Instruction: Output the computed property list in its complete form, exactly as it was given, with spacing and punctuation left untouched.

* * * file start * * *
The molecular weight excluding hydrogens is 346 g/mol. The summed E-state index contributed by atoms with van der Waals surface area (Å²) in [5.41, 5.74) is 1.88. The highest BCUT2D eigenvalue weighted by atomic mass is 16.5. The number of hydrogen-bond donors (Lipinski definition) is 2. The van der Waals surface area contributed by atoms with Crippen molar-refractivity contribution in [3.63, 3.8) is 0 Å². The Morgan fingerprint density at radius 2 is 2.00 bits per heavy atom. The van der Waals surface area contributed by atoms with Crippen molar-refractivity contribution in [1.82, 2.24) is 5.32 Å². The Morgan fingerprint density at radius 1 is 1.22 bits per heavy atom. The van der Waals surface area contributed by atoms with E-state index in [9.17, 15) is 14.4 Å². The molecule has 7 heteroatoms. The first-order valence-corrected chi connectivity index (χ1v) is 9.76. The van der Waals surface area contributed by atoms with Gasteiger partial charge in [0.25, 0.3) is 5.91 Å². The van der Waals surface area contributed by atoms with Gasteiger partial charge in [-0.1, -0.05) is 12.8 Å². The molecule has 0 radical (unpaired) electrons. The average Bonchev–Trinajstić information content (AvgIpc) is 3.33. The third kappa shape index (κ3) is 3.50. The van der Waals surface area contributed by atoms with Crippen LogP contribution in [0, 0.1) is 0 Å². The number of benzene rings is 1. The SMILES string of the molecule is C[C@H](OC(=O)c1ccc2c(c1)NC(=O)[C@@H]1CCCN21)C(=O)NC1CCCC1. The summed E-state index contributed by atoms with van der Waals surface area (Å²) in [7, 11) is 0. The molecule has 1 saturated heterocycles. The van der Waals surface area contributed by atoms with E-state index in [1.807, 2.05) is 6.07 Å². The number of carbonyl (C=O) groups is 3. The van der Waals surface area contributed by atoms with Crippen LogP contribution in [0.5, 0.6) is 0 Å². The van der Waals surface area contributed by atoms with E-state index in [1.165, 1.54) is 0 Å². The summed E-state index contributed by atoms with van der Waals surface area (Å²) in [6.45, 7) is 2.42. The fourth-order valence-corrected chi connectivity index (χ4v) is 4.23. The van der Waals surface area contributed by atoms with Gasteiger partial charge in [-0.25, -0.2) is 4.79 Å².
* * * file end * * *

The molecular weight excluding hydrogens is 346 g/mol. The summed E-state index contributed by atoms with van der Waals surface area (Å²) in [5.41, 5.74) is 1.88. The highest BCUT2D eigenvalue weighted by atomic mass is 16.5. The number of hydrogen-bond donors (Lipinski definition) is 2. The van der Waals surface area contributed by atoms with Crippen molar-refractivity contribution in [3.63, 3.8) is 0 Å². The Morgan fingerprint density at radius 2 is 2.00 bits per heavy atom. The van der Waals surface area contributed by atoms with Crippen molar-refractivity contribution in [1.82, 2.24) is 5.32 Å². The Morgan fingerprint density at radius 1 is 1.22 bits per heavy atom. The van der Waals surface area contributed by atoms with E-state index in [9.17, 15) is 14.4 Å². The molecule has 7 heteroatoms. The first-order valence-corrected chi connectivity index (χ1v) is 9.76. The van der Waals surface area contributed by atoms with Gasteiger partial charge in [0.25, 0.3) is 5.91 Å². The van der Waals surface area contributed by atoms with Gasteiger partial charge in [-0.1, -0.05) is 12.8 Å². The molecule has 0 radical (unpaired) electrons. The average Bonchev–Trinajstić information content (AvgIpc) is 3.33. The third kappa shape index (κ3) is 3.50. The van der Waals surface area contributed by atoms with Crippen LogP contribution in [0, 0.1) is 0 Å². The number of benzene rings is 1. The SMILES string of the molecule is C[C@H](OC(=O)c1ccc2c(c1)NC(=O)[C@@H]1CCCN21)C(=O)NC1CCCC1. The summed E-state index contributed by atoms with van der Waals surface area (Å²) in [7, 11) is 0. The molecule has 1 saturated heterocycles. The van der Waals surface area contributed by atoms with E-state index in [1.807, 2.05) is 6.07 Å². The number of carbonyl (C=O) groups is 3. The van der Waals surface area contributed by atoms with Crippen LogP contribution in [0.5, 0.6) is 0 Å². The van der Waals surface area contributed by atoms with E-state index in [1.165, 1.54) is 0 Å². The summed E-state index contributed by atoms with van der Waals surface area (Å²) in [6.45, 7) is 2.42. The fourth-order valence-corrected chi connectivity index (χ4v) is 4.23. The van der Waals surface area contributed by atoms with Gasteiger partial charge in [-0.25, -0.2) is 4.79 Å².